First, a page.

"Sean Murray’s not done with me. He writes again, 

“Misguided. Mike Rowe should have never done this ad due to the fact it came from WalMart. I like the message, but Walmart is one of the reasons a lot of manufacturing was lost in the United States. The vast majority of merchandise Walmart sells in the U.S. is manufactured abroad. The company searches the world for the cheapest goods possible, and this means buying from low-wage factories overseas. Walmart boasts of direct relationships with nearly 20,000 Chinese suppliers, and purchased $27 billion worth of Chinese-made goods in 2006. According to the Economic Policy Institute, Walmart’s trade with China alone eliminated 133,000 U.S. manufacturing jobs between 2001 and 2006 and accounted for 11.2 percent of the nation’s total job loss due to trade. With $419 billion in annual net sales, Walmart’s market power is so immense that blah, blah, blah...”

Forgive me Sean, but I’ve replaced the rest of your rant with “blah blah blah” because it appears to have been cut and pasted word for word from a political site dedicated to destroying Walmart. And also because reactions like yours are the reason our country is paralyzed. You’re like the diehard conservatives who freaked out because I sat too close to Bill Maher, and the diehard liberals that got all bent when I got too close to Glenn Beck. You’re stuck in your own narrative.

Step back for a minute. Look at what’s happening here. Walmart has just promised to do something you claim to want them to do. How do you react? Do you encourage them? Do you support them? No. You hold fast to the the party line. You lash out. Our country is falling apart around us, and you criticize me. For what? For doing a voiceover on a commercial that celebrates the dignity of hard work? I realize you’d prefer it if Costco was pushing this campaign forward, but guess what - they’re not. 

But, maybe they will? Maybe they’ll all get on board? Target, Best Buy, Kohl’s, Macy’s, Dollar General, Home Depot, Lowe’s...maybe they’ll all make similar commitments to American manufacturing? And maybe Americans will finally make it easy by demanding and buying more American made products. So far - that hasn’t happened. Maybe Walmart will break the logjam. Someone has to at least try, don’t you think? 

Seriously Sean, do you and all the other detractors really want to see this campaign fail because it’s coming from a retailer whose policies you don’t approve of? Do us all a favor - try to get over it. Try to get over your disappointment with me. Try to get over your disappointment with Walmart. Try to get past your issues with the messenger, and take another look at the message...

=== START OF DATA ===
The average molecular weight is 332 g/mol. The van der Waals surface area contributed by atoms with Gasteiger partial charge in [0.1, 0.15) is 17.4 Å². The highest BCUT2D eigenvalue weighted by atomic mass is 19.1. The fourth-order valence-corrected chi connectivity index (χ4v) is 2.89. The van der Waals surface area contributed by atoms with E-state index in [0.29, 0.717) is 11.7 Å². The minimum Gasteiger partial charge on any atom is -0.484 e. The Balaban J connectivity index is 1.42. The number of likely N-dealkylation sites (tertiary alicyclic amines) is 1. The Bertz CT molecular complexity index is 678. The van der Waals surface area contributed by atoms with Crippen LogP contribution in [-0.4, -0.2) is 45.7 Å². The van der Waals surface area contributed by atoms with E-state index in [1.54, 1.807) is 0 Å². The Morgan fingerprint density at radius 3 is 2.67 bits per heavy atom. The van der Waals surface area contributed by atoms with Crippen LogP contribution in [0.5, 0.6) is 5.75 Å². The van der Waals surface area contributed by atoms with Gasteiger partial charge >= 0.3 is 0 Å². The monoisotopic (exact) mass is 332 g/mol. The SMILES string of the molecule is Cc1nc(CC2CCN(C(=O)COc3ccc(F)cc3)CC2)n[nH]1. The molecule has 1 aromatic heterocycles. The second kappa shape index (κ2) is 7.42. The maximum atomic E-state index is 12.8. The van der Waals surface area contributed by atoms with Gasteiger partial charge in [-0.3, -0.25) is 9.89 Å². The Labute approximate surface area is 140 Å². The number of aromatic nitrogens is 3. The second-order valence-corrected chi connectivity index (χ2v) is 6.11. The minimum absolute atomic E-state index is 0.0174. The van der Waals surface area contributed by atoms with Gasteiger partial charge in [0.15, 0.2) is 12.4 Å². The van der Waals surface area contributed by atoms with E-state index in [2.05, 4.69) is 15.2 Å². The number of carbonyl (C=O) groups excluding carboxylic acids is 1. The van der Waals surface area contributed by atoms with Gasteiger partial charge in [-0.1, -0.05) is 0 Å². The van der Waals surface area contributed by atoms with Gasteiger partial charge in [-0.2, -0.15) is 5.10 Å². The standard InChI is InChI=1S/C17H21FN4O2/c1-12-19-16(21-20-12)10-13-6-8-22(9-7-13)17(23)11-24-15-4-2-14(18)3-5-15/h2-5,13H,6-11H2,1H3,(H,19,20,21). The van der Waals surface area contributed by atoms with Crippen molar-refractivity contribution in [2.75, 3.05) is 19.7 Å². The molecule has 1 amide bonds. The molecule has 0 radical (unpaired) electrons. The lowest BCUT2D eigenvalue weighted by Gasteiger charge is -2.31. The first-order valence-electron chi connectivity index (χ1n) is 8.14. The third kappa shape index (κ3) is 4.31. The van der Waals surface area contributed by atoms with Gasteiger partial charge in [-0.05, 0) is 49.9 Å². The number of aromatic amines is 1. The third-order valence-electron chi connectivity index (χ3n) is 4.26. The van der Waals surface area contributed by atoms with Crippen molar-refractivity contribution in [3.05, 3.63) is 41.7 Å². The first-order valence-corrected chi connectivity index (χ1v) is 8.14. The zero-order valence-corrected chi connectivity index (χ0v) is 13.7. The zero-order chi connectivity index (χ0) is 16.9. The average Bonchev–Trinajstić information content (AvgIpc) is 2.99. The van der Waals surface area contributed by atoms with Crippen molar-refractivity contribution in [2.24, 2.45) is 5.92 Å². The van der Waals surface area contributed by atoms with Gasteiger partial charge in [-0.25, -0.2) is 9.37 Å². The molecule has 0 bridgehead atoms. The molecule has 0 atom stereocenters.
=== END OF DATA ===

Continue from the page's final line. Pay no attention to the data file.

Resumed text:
A quarter trillion dollar commitment to American made products. 250,000 new jobs. 

Really - what’s not to like?"

Quoting SuperChicken:


Quoting LindaClement:

So... now I know you need to read this response from Mr. Rowe (it might help if you read the whole thing... it's under 3000 words, it doesn't take long):

Walmart can change the game. But the business of filling a few hundred thousand new factory jobs is not a slam dunk. Because in spite of high unemployment, hundreds of thousands of manufacturing jobs currently exist that no one seems to want. That little piece of the narrative doesn’t get a lot of press, but it should. Because the skills gap is real, and it’s a mistake to assume that people will line up to take jobs that so many people love to disparage. 

and:

Rose Marie Bayless writes - 

“Dear Mike - There's only one little problem with your new commercial for Walmart....and that is that they do NOT provide manufacturing jobs.” 

Hi Rose. You’re correct -
Walmart doesn’t “provide” manufacturing jobs. Mostly because they’re not a manufacturing company. They’re a retailer. They buy all sorts of things from all sorts of suppliers all over the world, which they then sell to millions of Americans. In fact, 60% of all Americans shop there. That’s why Walmart is so successful. And that’s why they can do a great deal to encourage their suppliers to manufacture goods domestically. That’s what this initiative is all about - a financial commitment to buy from American suppliers.

Quoting SuperChicken:

Once they HAVE created manufacturing jobs in America, I'll pat them on the back.     They don't get pats on the back for saying they're going to.